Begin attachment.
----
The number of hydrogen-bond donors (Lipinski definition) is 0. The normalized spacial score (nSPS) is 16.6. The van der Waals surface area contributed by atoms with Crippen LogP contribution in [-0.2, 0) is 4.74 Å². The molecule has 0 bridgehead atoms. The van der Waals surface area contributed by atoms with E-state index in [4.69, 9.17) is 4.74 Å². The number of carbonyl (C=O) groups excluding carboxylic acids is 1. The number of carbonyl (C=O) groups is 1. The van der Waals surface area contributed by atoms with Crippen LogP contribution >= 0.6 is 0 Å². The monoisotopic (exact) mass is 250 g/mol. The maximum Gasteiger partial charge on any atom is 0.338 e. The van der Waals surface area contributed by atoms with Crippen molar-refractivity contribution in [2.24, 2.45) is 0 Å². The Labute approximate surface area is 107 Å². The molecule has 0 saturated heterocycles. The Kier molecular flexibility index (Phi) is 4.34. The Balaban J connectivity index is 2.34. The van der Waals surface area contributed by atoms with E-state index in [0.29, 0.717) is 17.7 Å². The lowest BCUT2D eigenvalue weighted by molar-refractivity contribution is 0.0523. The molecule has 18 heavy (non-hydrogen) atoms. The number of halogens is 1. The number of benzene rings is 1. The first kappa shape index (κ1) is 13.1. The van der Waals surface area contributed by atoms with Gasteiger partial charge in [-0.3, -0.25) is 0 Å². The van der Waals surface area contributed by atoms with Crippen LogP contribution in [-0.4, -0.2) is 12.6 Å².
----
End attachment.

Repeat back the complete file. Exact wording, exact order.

The number of hydrogen-bond donors (Lipinski definition) is 0. The normalized spacial score (nSPS) is 16.6. The van der Waals surface area contributed by atoms with Crippen LogP contribution in [-0.2, 0) is 4.74 Å². The molecule has 0 bridgehead atoms. The van der Waals surface area contributed by atoms with E-state index in [4.69, 9.17) is 4.74 Å². The number of carbonyl (C=O) groups excluding carboxylic acids is 1. The number of carbonyl (C=O) groups is 1. The van der Waals surface area contributed by atoms with Crippen LogP contribution >= 0.6 is 0 Å². The monoisotopic (exact) mass is 250 g/mol. The maximum Gasteiger partial charge on any atom is 0.338 e. The van der Waals surface area contributed by atoms with Crippen molar-refractivity contribution in [2.24, 2.45) is 0 Å². The Labute approximate surface area is 107 Å². The molecule has 0 saturated heterocycles. The Kier molecular flexibility index (Phi) is 4.34. The Balaban J connectivity index is 2.34. The van der Waals surface area contributed by atoms with E-state index in [0.29, 0.717) is 17.7 Å². The lowest BCUT2D eigenvalue weighted by molar-refractivity contribution is 0.0523. The molecule has 18 heavy (non-hydrogen) atoms. The number of halogens is 1. The number of benzene rings is 1. The first kappa shape index (κ1) is 13.1. The van der Waals surface area contributed by atoms with Gasteiger partial charge in [-0.3, -0.25) is 0 Å². The van der Waals surface area contributed by atoms with Crippen LogP contribution in [-0.4, -0.2) is 12.6 Å².